There is a certain genre of argument, common to creationists and climate science deniers: to address evolution or human-caused climate change as if they were just hypotheses or even conspiracies.
As proof they cite a famous scientist, who, having reached a certain age and level of notoriety, feels no compunction about stepping outside of his area of expertise and holding forth on the subject. Often it is a physicist or, sorry to say, an engineer. The “expert” often will isolate some minor puzzling observation and blow it up to the proportion of a game-changing criticism, or sometimes issue a wholesale denial of the consensus in the field.
There is nothing wrong with writing about stuff outside one’s field of expertise (this article is itself an example). The important thing is to offer a logical argument instead of merely appealing to authority or to the assumed virtue of iconoclasm.
In the Sept. 9 edition of the Times Union, James Shapiro, citing the physicist Freeman Dyson, took exception to the opinion of the editor, Rex Smith, that Galileo would have supported 95 percent of actively publishing climate scientists, who say that the Earth is getting warmer and that this is due to the burning of fossil fuel. To Shapiro this is a dogmatic and religious position, and Galileo would not support it. Instead he would insist on stringent tests.
It’s only fair to accept the notion that Galileo, if aware of the issue, would have an opinion. Attempting to channel Galileo, I conjured the following:
What nonsense. The climate scientists are on the money here. But in one respect, Shapiro does speak the truth, for I do insist on stringent testing and reasoning. When I was alive, of course, I had never heard of carbon dioxide, radioactive dating, greenhouse effects, and the like (nor did I know modern English, but I digress).
Back to climate change. Let’s take a look at the evidence and see how the theory of climate change holds up. What do the data show? As I found from the Intergovernmental Panel on Climate Change’s report and research done by the National Oceanic and Atmospheric Administration, sea levels are rising, due to the melting of ice in Antarctica and the thermal expansion of the water; glaciers are melting all over the Earth; direct measurements of air and sea temperature have risen; the list could go on.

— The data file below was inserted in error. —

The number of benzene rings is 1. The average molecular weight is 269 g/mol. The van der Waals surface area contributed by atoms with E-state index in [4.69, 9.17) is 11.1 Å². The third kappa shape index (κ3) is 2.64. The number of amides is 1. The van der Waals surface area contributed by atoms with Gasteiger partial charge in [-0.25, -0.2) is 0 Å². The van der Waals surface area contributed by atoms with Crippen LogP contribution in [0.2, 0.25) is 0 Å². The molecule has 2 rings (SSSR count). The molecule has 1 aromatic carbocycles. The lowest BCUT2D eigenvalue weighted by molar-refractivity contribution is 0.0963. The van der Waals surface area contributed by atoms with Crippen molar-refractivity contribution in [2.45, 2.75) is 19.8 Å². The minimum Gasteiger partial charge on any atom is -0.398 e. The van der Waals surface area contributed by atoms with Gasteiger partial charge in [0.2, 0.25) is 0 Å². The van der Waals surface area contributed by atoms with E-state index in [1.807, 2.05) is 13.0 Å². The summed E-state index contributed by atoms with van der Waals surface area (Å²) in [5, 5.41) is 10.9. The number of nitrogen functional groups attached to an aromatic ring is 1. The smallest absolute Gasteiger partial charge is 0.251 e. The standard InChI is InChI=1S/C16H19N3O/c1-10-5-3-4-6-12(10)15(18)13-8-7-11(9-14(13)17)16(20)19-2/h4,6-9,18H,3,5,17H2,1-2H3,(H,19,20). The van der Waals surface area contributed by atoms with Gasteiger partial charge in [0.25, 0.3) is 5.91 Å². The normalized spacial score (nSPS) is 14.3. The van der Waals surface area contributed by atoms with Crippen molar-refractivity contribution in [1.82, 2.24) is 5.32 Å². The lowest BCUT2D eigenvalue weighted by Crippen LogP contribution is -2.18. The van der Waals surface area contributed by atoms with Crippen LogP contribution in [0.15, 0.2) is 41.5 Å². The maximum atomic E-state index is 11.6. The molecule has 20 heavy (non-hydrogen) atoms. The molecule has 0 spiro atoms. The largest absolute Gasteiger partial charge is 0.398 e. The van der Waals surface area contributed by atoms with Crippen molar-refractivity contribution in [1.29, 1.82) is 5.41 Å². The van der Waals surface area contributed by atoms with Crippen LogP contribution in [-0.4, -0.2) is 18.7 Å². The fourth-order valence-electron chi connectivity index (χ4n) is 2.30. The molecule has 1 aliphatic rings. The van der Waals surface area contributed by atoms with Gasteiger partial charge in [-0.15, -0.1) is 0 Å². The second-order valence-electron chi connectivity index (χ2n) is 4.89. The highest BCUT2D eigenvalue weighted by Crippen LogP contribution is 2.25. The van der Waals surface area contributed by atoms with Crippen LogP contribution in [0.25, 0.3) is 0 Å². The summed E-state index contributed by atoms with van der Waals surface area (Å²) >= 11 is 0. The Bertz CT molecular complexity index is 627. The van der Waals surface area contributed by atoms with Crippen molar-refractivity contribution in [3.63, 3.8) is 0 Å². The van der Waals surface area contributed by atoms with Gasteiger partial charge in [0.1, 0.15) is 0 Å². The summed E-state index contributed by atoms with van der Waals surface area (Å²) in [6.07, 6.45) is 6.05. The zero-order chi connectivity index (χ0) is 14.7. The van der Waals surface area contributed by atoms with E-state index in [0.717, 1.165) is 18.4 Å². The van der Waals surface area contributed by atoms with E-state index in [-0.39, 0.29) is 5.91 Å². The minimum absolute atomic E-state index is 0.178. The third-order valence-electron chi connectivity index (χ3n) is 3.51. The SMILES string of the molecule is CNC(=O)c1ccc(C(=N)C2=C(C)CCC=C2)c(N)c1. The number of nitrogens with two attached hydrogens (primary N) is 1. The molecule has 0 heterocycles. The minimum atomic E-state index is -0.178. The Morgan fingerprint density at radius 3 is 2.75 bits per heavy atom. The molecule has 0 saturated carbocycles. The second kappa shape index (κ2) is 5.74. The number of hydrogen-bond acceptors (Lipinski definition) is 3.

So there is no real doubt that the planet is getting warmer. Which is odd, because based on the glaciation cycle, the Earth should be cooling about now.
Since the late19th century we have known that carbon dioxide and some other gases retain radiative energy and release it as heat. Thanks to many independent researchers, we know that the concentration of carbon dioxide has risen from 180 ppm around 1900 to about 400 ppm today. Inventories of fuel combustion show that the amount of carbon dioxide produced by burning fossil fuel is sufficient to explain this rise in concentration. Independently of this, we know that the oil and coal we burn have very little carbon–14. Most carbon is carbon-12, which is stable, but carbon-14 is radioactive and present in trace amounts. This element is produced all the time in the upper atmosphere and there is — and always has been — a little of it in the carbon dioxide consumed by plants. So plants, and the animals that eat them, contain a small amount of this radioactive carbon-14. It is in the same proportion as in the atmosphere. When they die, they stop accumulating new carbon and the proportion of carbon-14 immediately starts to decline because of radioactive decay. Half of it decays to nitrogen-14 every 5,700 years or so.
That’s a long time, but way less than millions of years. The decay of carbon-14 is the basis of radioactive carbon dating, used in archaeology to date moderately old campsites, mummies and the like. The remains of plants and animals that died millions of years ago, which are now coal, oil and gas, no longer have a significant amount of carbon-14. If the coal, oil and gas we burn are responsible for the increase in carbon dioxide in the atmosphere, then the relative proportion of carbon-14 in the atmosphere should be declining as this very old carbon-12 continues to build up. Climate scientists have documented this decline, in agreement with the prediction from inventories.
This is the essence of scientific thinking — the quantitative verification of a prediction by independent evidence.
So despite Shapiro, Dyson and other self-styled skeptics, the evidence is in. Climate change is real, and it is due to human burning of fossil fuel.
Personally, I don’t care, because I am already dead. Still, it would be a shame if the whole planet were taken over by insects.
This article appeared in the Albany Times Union, September 16, 2015